United NationsDepartment of Economic and Social Affairs Sustainable Development

Belgium

Statement by the Vice Prime Minister for
Foreign and European Affairs
H.E. Mr. Didier Reynders
KINGDOM OF BELGIUM
6 June 2017, New York
Excellencies, ladies and gentlemen, dear friends.
Belgium aligns itself with the declaration of the European Union.
Allow me first of all to congratulate Fiji and Sweden for taking the initiative to
organize the very first United Nations Ocean Conference. I also wish to
congratulate the President of the General Assembly, Mr. Peter Thomson, for
his remarkable stewardship. And a special thanks goes to the facilitators for
their valuable work in reaching a final text. This week's debate on the
conservation of life under water should galvanize efforts to implement global
commitments under sustainable development goal 14.
The health of the oceans, seas and coastal areas is essential to our
sustainable future. Oceans contribute to the eradication of poverty by
providing livelihood opportunities and sustainable employment. They are
essential for global food security and for human health. Achieving MDG14 will
also advance the implementation of several other sustainable development
goals.
Members of the United Nations are eager to be inspired by local or national
commitments. Let's take advantage of this global conference to share
experiences and best practices on how to conserve and sustainably use the
ocean for the benefit of all. If want to be successful we'll have to strengthen
international cooperation within the framework of the United Nations and
invest in various types of global and regional instruments.
To address the challenges of sustainable development, we need a multifaceted
approach that involves, in addition to governments, the private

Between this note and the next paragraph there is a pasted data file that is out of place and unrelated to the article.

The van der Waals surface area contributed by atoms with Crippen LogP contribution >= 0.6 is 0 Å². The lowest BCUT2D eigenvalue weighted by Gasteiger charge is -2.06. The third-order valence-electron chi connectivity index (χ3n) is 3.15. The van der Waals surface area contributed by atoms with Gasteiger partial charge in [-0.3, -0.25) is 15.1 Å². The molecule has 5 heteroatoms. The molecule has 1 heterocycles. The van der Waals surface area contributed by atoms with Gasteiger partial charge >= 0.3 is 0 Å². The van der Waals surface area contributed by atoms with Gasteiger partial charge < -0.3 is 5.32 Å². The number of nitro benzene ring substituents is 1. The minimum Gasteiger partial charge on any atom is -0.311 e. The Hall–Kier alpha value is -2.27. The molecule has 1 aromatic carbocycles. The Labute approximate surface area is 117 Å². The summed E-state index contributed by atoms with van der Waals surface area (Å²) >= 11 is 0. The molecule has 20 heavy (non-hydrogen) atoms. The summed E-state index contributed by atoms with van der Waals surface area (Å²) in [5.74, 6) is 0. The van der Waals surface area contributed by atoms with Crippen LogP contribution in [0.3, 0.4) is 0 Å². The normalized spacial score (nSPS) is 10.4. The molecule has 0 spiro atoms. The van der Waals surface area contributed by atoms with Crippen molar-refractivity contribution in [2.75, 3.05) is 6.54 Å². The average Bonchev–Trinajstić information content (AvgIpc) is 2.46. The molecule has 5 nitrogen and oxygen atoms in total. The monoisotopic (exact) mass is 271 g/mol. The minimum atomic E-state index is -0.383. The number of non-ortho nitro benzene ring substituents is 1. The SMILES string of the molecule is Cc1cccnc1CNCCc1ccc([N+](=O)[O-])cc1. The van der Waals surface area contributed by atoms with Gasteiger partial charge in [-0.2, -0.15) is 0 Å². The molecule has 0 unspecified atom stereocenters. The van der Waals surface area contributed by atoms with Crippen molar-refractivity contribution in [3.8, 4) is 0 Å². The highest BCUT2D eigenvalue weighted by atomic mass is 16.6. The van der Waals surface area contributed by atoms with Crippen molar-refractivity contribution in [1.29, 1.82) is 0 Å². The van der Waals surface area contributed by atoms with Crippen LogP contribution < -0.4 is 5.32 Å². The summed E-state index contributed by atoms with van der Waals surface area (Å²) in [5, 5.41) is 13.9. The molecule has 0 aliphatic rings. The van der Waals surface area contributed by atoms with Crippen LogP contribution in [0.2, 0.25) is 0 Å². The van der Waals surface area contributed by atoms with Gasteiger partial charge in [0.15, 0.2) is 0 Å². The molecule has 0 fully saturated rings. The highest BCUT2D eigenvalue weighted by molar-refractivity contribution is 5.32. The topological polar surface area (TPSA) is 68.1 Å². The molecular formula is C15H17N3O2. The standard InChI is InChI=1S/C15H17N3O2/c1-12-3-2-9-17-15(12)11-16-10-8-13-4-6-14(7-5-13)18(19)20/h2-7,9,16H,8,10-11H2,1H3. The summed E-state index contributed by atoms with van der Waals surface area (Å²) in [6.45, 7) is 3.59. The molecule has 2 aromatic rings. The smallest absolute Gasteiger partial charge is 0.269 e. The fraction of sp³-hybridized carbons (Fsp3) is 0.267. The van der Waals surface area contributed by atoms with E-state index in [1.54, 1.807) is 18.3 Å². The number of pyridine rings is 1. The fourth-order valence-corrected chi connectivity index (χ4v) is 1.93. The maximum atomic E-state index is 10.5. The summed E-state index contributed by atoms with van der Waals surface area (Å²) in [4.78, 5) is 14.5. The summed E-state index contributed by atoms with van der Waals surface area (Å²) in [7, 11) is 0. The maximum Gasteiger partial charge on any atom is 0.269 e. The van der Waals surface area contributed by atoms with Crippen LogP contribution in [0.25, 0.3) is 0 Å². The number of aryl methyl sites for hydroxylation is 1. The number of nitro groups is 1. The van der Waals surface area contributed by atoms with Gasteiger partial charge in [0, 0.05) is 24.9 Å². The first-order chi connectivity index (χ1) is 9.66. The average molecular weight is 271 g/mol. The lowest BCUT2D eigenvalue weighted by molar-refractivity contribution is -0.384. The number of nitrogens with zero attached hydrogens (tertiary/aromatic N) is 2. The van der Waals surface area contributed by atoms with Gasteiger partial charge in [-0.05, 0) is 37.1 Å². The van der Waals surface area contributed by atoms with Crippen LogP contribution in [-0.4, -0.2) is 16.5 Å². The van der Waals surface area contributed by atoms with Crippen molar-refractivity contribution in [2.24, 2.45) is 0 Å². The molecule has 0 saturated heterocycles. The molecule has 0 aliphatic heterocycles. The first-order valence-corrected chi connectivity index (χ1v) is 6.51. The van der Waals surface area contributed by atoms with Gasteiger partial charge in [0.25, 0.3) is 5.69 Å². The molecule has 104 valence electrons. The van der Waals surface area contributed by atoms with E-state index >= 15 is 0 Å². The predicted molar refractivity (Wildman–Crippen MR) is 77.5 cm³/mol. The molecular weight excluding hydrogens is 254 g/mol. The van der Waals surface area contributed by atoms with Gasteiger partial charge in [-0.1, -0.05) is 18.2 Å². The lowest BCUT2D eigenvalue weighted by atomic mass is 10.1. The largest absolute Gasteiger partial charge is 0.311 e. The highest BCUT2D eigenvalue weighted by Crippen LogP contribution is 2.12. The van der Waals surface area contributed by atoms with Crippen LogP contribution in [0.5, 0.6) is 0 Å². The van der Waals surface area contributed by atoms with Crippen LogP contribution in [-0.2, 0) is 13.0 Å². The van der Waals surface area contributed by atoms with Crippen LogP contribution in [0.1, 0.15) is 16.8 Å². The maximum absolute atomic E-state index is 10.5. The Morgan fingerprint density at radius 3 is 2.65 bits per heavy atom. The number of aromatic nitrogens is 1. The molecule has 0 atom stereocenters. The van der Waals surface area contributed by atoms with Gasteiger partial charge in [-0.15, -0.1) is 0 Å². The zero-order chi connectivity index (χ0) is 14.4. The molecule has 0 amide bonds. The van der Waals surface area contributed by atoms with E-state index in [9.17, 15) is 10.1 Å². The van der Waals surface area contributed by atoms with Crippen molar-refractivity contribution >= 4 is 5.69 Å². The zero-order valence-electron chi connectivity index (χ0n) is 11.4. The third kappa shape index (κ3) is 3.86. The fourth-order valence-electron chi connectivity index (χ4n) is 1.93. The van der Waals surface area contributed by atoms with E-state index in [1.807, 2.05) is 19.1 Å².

sector, civil society, think tanks and the academic world. Through our own
national consultation process, I have realized how many Belgian captains of
industry already offer services and solutions that put us on the road to a
sustainable blue economy. They produce tailor-made solutions, be it wave
energy, artificial reefs, wind, solar or hydroelectric power, dredging, land
reclamation, desalination or recycling waste from the oceans.
Earlier this year I had the opportunity to visit Fiji and discuss the aspirations
and concerns of low-lying coastal countries. We are listening to them. Many
small island developing States share similar challenges in terms of
sustainable development.
Belgium's commitment to the objectives of the United Nations Convention on
the Law of the Sea is embodied in a marine management plan that we were
the first to adopt. It designates one third of the Belgian part of the North Sea
as a nature conservation area.
In the list of voluntary contributions of this conference, Belgium presented an
action plan on marine litter to prevent macro and micro-waste from land and
sea sources.
The Belgian government has also decided to acquire a new multidisciplinary